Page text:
Keep your vacation rental booked year round

How to stay ahead of the game and keep your vacation rental booked when others can’t

Proclamation: This is one of the longest blogs I have ever written and it took me weeks to compile the best practices ensuring your vacation rental is booked to the fullest extent possible. Each heading will eventually have a link to an even more detailed article which are all in draft already. Happy Reading!

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After speaking to dozens of high-producing hosts (specifically hosts with very high fill rates while still getting premium rates) it is clear that it is possible to stay booked year-round and maintain high profit margins. If you are struggling to keep you vacation rental booked year round, read on, this was written JUST FOR YOU.

This goal cannot be achieved by doing the bare minimum, it takes a considerable amount of work to achieve this. Everything these hosts do plays a role in keeping their vacation rentals booked with quality occupants all year. They have excellent social media presence, a plethora of reviews all over the internet, and a winning pricing method. From photos to follow up, all of this is specifically targeted to ‘an ideal guest’. These hosts will do the legwork necessary instead of relying on the marketplaces to do it for them.

Honestly, it sounds tougher than it actually is, it simply requires actual effort. Can you do what a major Marketplace is not already doing to keep your fill rates high all year? The short answer is yes.  The long answer requires some explanation.

Before I jump into that; really quickly I want to remind you that the market is not yet oversaturated. The economy is not in a great state right now. You are fighting that, regulations that target unqualified hosts, and seasonality. Do not give up hope. There is always a way to fight back and with saturation, when it does come, will end up meaning less competition because some people will have to fold their hand.

Okay, let’s dive in to it. Each of the following headings is going to tell you what it is and then why it is and what it means. Enjoy!

know your audience

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This may sound ridiculous (especially to people that have been doing this for a while) but it is very important to recognize who your ideal guest is. This is vital. This picture represents what we do not yet know, but you are going to have to figure out. Who is this mysterious yellow clad traveller that wants to stay at YOUR vacation rental?

What do you have? A high-end 8000 square foot home is not going to be incredibly friendly budget-wise for an average family as a vacation spot so your target audience is not going to be a typical family.  Contrast that with an incredibly chic and modern space which may be best suited for a millennial guest.  The appropriately furnished condo may be ideal for a guest that is on a work trip.  If you have a home well suited for relaxing, target guests that can appreciate the calm serenity you offer.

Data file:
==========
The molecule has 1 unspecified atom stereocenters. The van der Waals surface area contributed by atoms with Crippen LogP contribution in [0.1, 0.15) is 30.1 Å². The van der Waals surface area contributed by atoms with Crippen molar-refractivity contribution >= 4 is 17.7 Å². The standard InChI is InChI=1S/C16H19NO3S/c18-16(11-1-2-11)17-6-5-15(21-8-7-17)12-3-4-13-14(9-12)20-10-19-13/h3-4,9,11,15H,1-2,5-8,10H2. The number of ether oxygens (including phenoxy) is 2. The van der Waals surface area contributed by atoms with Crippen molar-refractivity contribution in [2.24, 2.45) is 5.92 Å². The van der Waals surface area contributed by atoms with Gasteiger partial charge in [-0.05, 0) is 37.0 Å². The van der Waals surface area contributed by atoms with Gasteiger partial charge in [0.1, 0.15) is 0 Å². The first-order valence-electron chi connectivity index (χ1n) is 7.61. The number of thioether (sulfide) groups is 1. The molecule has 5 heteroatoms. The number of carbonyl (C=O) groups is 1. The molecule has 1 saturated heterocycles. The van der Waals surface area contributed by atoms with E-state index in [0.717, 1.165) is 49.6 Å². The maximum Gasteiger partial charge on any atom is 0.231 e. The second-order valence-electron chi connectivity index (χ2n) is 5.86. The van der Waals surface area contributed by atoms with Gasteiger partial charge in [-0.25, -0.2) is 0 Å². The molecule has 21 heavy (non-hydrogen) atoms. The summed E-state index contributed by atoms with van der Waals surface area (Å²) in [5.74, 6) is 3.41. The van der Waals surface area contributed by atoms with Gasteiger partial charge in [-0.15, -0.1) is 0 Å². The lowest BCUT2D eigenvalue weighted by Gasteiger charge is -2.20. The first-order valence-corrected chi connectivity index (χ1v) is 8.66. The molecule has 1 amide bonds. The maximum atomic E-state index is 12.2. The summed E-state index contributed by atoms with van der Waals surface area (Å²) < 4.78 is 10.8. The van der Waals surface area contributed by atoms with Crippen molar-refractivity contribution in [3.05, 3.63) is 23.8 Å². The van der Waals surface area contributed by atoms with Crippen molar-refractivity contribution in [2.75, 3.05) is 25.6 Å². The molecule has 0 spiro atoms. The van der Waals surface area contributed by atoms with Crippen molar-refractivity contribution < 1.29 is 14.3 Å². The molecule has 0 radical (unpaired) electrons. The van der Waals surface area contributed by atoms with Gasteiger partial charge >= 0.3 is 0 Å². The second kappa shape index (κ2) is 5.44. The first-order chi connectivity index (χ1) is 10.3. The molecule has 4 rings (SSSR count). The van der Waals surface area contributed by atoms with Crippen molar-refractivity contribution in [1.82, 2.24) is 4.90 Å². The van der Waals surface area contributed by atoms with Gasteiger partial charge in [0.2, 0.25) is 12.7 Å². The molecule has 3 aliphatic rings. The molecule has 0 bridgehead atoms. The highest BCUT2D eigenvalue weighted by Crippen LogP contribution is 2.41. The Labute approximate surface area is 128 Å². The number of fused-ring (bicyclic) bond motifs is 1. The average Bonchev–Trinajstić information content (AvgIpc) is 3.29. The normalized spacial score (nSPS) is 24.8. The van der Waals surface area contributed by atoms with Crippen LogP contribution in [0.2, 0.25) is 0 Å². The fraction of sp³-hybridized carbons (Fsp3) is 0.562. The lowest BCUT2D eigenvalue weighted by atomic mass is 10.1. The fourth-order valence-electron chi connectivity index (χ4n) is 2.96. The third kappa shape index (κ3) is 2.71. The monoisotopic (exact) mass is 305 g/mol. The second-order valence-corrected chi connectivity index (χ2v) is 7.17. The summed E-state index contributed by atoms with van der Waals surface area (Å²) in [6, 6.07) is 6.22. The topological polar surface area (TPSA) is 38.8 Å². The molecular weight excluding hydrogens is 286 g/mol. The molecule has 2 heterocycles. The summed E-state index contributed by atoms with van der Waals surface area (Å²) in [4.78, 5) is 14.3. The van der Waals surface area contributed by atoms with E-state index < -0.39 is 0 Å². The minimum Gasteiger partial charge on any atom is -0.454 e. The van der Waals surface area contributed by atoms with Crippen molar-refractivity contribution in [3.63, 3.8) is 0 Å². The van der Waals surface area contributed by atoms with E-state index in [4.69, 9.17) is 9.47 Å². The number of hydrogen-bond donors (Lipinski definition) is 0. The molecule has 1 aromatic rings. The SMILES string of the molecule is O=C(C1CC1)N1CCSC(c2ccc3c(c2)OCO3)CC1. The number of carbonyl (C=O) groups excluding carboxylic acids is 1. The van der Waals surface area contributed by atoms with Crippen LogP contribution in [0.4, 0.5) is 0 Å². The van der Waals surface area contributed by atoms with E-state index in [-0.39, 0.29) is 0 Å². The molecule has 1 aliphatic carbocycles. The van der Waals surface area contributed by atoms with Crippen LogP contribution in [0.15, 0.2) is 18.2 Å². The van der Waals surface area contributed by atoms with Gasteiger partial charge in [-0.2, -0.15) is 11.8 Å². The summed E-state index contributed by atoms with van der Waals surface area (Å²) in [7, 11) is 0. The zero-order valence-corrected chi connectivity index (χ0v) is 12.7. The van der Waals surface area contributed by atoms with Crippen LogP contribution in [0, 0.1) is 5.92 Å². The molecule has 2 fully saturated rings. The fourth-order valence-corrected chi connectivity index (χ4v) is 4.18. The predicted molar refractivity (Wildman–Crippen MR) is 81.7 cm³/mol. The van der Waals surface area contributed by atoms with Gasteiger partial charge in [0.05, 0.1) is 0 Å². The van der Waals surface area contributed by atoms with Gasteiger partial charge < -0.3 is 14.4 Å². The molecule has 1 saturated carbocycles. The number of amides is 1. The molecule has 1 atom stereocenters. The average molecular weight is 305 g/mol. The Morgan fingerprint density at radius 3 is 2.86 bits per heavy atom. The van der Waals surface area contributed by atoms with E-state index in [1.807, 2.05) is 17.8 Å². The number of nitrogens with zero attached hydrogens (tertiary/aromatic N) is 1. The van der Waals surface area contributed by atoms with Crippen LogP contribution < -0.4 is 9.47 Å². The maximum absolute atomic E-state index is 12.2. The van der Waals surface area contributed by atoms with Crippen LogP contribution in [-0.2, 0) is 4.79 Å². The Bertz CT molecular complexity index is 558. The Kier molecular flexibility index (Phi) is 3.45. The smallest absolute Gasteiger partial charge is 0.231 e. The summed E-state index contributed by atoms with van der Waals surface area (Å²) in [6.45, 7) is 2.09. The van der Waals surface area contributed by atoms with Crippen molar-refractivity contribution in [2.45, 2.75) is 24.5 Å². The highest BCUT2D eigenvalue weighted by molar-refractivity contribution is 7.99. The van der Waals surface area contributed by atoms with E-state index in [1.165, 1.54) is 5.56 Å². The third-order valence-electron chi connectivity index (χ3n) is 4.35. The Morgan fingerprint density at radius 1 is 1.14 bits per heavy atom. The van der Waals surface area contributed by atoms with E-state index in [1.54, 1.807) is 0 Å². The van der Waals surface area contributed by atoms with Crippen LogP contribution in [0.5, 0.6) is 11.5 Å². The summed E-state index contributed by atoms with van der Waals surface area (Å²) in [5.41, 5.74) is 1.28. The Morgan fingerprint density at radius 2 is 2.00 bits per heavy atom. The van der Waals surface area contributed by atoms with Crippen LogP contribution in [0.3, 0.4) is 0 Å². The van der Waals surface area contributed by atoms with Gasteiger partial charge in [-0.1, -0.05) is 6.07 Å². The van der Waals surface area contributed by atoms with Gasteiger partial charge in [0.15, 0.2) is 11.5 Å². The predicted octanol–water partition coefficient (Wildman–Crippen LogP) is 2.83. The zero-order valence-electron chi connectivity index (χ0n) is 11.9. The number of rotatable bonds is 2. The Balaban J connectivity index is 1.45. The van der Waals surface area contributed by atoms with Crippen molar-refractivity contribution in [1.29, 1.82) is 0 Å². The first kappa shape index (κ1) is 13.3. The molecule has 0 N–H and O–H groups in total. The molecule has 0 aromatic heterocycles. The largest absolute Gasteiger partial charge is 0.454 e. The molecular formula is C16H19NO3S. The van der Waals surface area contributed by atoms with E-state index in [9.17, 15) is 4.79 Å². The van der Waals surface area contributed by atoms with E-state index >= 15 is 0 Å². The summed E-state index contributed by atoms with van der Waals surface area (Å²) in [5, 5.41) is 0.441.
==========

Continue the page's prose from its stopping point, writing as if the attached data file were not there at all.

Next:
Who are they? If you cannot seem to nail down what your ideal guest looks like simply start asking yourself questions. How old are they? What do they like to do?  Are they looking for a vacation or an experience? Is affordability a primary booking factor or is it the amenities?  If you still don’t know who your ideal guest is, look to previous guests.  Is there any commonality among those people? How can you best market your property to attract more of the same?

Where are you located? Let’s say you have a home in Rochester New York which is near the Rochester Institute of Technology that houses the National Technical Institute for the Deaf. By location alone it makes sense to include a few things that cater to deaf or hard of hearing people. This would mean your audience can now easily include the parents of the students that go to that school.

Your amenities, furnishings, location, and surroundings ALL play a role in helping you decide who to target as an ideal guest. Those ideal guests are going to help you keep your vacation rental booked without large gaps in your calendar.

Reviews on top of REVIEWS

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You probably already know that you need reviews, but just having lots of good reviews isn’t enough anymore. You need an almost never ending stream of good reviews. Wait, what? It shows the marketplaces that you are actively doing a good job. Who do they want to promote? People that are active and getting great results!  We live in such a high-tech world that people often forget about high-touch; that is, connecting with people directly. If you want a review from all of your guests and you want them to be good, interact with those guests in some way.  This is not to say that tech doesn’t have its place, because you can automate reminders and things like that, but having some at least minimum personal relationship with your guest is going to make their decision to actually write that review much easier.